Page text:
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Into Thin Air
Into Thin Air
Actors: Ellen Burstyn, Robert Prosky, Sam Robards
Director: Roger Young
Genres: Drama, Television
PG     2002     1hr 37min


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Movie Details

Actors: Ellen Burstyn, Robert Prosky, Sam Robards
Director: Roger Young
Genres: Drama, Television
Sub-Genres: Drama, Television
Studio: Platinum Disc
Format: DVD - Color
DVD Release Date: 11/26/2002
Original Release Date: 10/29/1985
Theatrical Release Date: 10/29/1985
Release Year: 2002
Run Time: 1hr 37min
Screens: Color
Number of Discs: 1
SwapaDVD Credits: 1
Total Copies: 0
Members Wishing: 2
MPAA Rating: PG (Parental Guidance Suggested)
Languages: English

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Movie Reviews

Don't go vaning alone in Nebraska
Peter Shelley | Sydney, New South Wales Australia | 10/07/2000
(4 out of 5 stars)

"This 1985 TV movie is compelling due more to the path leading to the find of a 19 year old Canadian student who heads off from Ottawa alone in a van to drive to Colorado but goes missing in Nebraska, than the sledgehammer direction of Roger Young. Although this story is said to be true, credit must go to writer George Rubino, particularly in downplaying and omitting most of the cliches of the genre. There is the ubiquitious drama about someone wearing an article of the missing boy's clothes, but thankfully it is skimmed over quickly. As the boy's mother, Ellen Burstyn has 2 good scenes, one where she has an angry outburst at a police station, recalling Shirley MacLaine's hospital scene in Terms of Endearment ("Give her the shot!"), and the second when she emits animal noises on discovery of her son's trashed van. Also good is Sam Robards as her other son, and Robert Prosky as a private investigator Burstyn hires. The treatment comments on the "jurisdictional complexities" which unnecesarily burden missing person investigations, and makes out that the police and FBI were blundering incompetents in this case. There is also a postscript that tells us hundreds of teenagers go missing every year without trace, a bleak and dour note to end on, though perhaps in line with the fate of the boy."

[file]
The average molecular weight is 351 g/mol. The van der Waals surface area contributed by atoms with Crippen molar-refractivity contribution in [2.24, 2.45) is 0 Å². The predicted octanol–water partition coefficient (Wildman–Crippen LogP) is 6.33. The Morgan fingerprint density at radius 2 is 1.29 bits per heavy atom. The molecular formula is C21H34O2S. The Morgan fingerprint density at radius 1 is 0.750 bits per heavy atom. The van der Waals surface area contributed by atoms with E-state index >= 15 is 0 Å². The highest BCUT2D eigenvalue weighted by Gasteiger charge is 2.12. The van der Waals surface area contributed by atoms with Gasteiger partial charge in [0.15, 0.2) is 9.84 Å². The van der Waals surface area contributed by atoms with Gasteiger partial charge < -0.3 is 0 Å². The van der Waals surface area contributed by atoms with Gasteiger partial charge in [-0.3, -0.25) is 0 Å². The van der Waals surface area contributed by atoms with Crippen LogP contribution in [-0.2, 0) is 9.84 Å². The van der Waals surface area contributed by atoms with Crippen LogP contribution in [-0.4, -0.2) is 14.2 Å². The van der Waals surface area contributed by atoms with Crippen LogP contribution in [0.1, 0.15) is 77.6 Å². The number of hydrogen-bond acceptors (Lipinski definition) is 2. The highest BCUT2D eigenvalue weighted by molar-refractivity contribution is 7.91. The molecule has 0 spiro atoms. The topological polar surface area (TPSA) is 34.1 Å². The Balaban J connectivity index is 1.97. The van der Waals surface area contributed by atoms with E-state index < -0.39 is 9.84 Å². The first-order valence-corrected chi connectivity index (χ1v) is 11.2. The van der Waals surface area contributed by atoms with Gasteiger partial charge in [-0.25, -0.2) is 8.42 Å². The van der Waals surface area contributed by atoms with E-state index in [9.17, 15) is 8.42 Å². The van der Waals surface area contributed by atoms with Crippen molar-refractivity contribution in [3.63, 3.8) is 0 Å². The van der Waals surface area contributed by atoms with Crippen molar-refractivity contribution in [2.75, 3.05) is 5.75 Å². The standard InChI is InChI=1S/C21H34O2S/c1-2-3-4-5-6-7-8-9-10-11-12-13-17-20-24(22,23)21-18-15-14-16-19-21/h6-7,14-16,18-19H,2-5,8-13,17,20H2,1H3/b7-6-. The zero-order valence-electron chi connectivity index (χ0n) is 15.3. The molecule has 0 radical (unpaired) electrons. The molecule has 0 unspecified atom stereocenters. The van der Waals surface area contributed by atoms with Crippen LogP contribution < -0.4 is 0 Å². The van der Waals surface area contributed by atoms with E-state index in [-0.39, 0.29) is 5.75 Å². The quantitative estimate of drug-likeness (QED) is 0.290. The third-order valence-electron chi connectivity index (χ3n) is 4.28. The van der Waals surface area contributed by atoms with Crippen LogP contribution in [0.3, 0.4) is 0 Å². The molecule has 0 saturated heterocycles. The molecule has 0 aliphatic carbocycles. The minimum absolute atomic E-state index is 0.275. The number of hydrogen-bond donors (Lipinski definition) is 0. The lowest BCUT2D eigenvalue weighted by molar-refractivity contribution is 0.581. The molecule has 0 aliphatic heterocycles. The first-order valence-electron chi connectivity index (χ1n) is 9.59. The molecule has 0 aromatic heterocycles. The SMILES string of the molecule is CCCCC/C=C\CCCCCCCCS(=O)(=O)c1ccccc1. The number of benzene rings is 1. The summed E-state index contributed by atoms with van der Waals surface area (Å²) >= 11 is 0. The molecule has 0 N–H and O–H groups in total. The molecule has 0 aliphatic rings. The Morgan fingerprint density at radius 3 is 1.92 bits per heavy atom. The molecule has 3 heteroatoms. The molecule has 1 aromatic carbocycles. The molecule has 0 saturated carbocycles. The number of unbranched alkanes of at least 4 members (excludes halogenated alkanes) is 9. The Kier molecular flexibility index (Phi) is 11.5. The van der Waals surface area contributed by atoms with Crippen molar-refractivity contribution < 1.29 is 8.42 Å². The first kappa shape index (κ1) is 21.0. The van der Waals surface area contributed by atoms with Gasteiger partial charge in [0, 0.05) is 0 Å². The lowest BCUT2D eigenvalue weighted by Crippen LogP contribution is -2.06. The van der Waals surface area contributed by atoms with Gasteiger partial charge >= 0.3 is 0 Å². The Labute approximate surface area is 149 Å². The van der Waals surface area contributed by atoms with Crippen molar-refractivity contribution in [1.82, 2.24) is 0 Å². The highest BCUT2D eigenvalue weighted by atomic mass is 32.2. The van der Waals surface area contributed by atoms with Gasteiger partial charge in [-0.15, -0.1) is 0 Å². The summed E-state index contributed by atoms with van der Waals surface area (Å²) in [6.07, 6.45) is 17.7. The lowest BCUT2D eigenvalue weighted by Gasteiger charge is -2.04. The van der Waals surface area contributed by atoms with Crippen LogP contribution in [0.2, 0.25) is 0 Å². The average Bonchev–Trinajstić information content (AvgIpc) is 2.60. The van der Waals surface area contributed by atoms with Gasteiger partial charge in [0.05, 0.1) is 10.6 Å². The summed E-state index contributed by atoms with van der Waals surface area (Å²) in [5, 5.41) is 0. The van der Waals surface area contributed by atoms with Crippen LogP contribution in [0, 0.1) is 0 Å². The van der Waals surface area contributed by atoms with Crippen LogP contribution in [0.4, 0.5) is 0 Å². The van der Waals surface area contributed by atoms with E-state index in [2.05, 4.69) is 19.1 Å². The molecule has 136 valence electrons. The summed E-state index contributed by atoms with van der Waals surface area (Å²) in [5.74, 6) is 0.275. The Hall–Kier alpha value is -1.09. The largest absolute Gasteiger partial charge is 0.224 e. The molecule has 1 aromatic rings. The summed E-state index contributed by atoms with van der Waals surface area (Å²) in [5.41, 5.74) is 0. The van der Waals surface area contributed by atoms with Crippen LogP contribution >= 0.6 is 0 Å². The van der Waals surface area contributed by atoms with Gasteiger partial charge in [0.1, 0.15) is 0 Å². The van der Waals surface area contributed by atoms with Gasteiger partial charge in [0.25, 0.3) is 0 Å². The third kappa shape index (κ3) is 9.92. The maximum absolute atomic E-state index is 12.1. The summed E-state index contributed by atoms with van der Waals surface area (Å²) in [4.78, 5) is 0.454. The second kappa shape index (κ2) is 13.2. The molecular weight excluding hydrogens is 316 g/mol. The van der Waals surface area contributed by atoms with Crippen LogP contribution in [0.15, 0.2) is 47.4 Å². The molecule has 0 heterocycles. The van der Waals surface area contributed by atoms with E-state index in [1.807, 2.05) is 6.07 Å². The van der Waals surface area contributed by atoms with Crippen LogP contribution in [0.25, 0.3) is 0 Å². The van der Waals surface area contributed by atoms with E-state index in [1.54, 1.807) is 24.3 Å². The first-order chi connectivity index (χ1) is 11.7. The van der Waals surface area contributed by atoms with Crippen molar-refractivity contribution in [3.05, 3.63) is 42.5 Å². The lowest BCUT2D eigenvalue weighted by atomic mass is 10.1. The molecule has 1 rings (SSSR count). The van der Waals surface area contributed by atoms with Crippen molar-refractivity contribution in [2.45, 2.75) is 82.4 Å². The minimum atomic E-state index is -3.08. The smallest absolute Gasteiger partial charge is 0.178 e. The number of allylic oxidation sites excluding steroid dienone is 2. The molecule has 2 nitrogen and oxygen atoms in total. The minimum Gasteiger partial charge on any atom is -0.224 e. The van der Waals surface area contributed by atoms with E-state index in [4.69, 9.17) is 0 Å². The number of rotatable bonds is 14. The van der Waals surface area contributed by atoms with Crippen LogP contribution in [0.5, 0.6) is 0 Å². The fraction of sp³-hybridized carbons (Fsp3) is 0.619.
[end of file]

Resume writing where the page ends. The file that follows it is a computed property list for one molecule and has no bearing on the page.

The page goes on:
Excellent Script, Acting and Direction
Michael D. Lindsey | Columbus, OH | 05/17/2004
(4 out of 5 stars)

"This 1985 made-for-television movie holds up extremely well for today's audiences. It's not your average missing person story. Director Roger Young skillfully crafts a suspensful and heartwrenching story through the use of an excellent script and top-flight performances. Honest, likeable, and repsonsible 19-year-old Brian Walker (Tate Donavan) just "falls off the map" while driving his van to college in Colorado from his home in Ottawa, Ontario. Despite valiant efforts by his mother and brother (Ellen Burstyn and Sam Robards), no one in the law enforcement community has the time or inclination to thoroughly investigate one of the thousand missing kid cases. This leads to Burstyn and Robards teaming up with a private investigator (Robert Prosky) to finally find Brian's van, and ultimately Brian. Burstyn, Prosky, Robards, Patricia Smith (as Prosky's wife), and even Donovan (with limited screen time) are all magnificent. John Dennis Johnston is especially creepy as the man who kidnaps Brian. Although we all know what the ultimate outcome will be, the suspense and heartbreak are still palpable every step of the way - particularly in the last 15 minutes of the film. This is a top notch TV movie."